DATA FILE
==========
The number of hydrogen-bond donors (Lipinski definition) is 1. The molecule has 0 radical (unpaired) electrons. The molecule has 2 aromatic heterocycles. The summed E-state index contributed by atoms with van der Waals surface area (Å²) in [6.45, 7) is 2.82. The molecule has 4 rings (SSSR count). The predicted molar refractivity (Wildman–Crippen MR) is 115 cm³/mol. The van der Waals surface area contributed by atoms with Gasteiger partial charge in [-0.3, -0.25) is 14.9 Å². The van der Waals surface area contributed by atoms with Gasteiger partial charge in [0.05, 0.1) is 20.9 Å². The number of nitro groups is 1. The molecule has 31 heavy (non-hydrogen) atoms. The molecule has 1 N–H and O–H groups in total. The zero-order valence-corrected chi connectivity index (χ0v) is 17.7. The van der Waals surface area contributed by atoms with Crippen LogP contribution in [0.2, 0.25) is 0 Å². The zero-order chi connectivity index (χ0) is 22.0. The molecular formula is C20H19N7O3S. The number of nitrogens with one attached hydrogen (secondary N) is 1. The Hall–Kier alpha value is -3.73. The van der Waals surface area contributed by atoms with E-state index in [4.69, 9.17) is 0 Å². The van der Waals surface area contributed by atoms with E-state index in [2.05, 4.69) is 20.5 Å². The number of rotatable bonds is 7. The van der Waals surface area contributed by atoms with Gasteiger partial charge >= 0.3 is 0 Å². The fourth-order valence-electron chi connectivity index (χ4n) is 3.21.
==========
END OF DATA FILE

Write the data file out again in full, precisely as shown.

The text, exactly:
The number of hydrogen-bond donors (Lipinski definition) is 1. The molecule has 0 radical (unpaired) electrons. The molecule has 2 aromatic heterocycles. The summed E-state index contributed by atoms with van der Waals surface area (Å²) in [6.45, 7) is 2.82. The molecule has 4 rings (SSSR count). The predicted molar refractivity (Wildman–Crippen MR) is 115 cm³/mol. The van der Waals surface area contributed by atoms with Gasteiger partial charge in [-0.3, -0.25) is 14.9 Å². The van der Waals surface area contributed by atoms with Gasteiger partial charge in [0.05, 0.1) is 20.9 Å². The number of nitro groups is 1. The molecule has 31 heavy (non-hydrogen) atoms. The molecule has 1 N–H and O–H groups in total. The zero-order valence-corrected chi connectivity index (χ0v) is 17.7. The van der Waals surface area contributed by atoms with Crippen LogP contribution in [0.2, 0.25) is 0 Å². The zero-order chi connectivity index (χ0) is 22.0. The molecular formula is C20H19N7O3S. The number of nitrogens with one attached hydrogen (secondary N) is 1. The Hall–Kier alpha value is -3.73. The van der Waals surface area contributed by atoms with E-state index in [4.69, 9.17) is 0 Å². The van der Waals surface area contributed by atoms with E-state index in [2.05, 4.69) is 20.5 Å². The number of rotatable bonds is 7. The van der Waals surface area contributed by atoms with Gasteiger partial charge >= 0.3 is 0 Å². The fourth-order valence-electron chi connectivity index (χ4n) is 3.21.